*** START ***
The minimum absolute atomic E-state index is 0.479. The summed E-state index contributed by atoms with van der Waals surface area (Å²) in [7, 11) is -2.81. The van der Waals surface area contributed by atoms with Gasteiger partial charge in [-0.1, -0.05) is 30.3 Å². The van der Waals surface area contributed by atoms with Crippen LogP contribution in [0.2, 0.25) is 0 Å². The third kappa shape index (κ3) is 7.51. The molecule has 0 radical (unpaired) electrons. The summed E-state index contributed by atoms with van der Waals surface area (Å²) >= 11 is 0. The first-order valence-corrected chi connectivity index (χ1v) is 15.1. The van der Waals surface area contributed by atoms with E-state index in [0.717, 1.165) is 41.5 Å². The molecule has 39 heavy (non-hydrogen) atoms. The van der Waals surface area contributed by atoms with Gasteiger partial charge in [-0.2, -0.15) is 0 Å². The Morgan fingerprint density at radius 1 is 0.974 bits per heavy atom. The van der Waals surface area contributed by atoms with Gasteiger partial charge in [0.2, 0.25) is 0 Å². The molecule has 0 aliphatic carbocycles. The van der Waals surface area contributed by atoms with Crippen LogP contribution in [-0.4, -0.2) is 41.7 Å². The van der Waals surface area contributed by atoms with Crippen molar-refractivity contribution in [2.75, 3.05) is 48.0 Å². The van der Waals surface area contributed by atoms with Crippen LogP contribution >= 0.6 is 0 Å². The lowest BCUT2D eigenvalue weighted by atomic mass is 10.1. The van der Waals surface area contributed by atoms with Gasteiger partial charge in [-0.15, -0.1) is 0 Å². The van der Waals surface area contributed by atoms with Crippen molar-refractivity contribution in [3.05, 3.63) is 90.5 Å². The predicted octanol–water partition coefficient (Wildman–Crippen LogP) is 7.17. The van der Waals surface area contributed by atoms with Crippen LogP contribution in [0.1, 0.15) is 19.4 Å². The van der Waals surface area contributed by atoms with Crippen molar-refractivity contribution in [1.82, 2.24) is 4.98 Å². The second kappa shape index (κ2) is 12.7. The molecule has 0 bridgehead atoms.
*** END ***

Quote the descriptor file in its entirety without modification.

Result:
The minimum absolute atomic E-state index is 0.479. The summed E-state index contributed by atoms with van der Waals surface area (Å²) in [7, 11) is -2.81. The van der Waals surface area contributed by atoms with Gasteiger partial charge in [-0.1, -0.05) is 30.3 Å². The van der Waals surface area contributed by atoms with Crippen LogP contribution in [0.2, 0.25) is 0 Å². The third kappa shape index (κ3) is 7.51. The molecule has 0 radical (unpaired) electrons. The summed E-state index contributed by atoms with van der Waals surface area (Å²) >= 11 is 0. The first-order valence-corrected chi connectivity index (χ1v) is 15.1. The van der Waals surface area contributed by atoms with E-state index in [0.717, 1.165) is 41.5 Å². The molecule has 39 heavy (non-hydrogen) atoms. The van der Waals surface area contributed by atoms with Gasteiger partial charge in [-0.2, -0.15) is 0 Å². The Morgan fingerprint density at radius 1 is 0.974 bits per heavy atom. The van der Waals surface area contributed by atoms with Gasteiger partial charge in [0.2, 0.25) is 0 Å². The molecule has 0 aliphatic carbocycles. The van der Waals surface area contributed by atoms with Crippen LogP contribution in [-0.4, -0.2) is 41.7 Å². The van der Waals surface area contributed by atoms with Crippen molar-refractivity contribution in [2.75, 3.05) is 48.0 Å². The van der Waals surface area contributed by atoms with Crippen LogP contribution >= 0.6 is 0 Å². The lowest BCUT2D eigenvalue weighted by atomic mass is 10.1. The van der Waals surface area contributed by atoms with Gasteiger partial charge in [-0.15, -0.1) is 0 Å². The van der Waals surface area contributed by atoms with Crippen molar-refractivity contribution in [3.05, 3.63) is 90.5 Å². The predicted octanol–water partition coefficient (Wildman–Crippen LogP) is 7.17. The van der Waals surface area contributed by atoms with Crippen LogP contribution in [0.1, 0.15) is 19.4 Å². The van der Waals surface area contributed by atoms with Crippen molar-refractivity contribution in [1.82, 2.24) is 4.98 Å². The second kappa shape index (κ2) is 12.7. The molecule has 0 bridgehead atoms.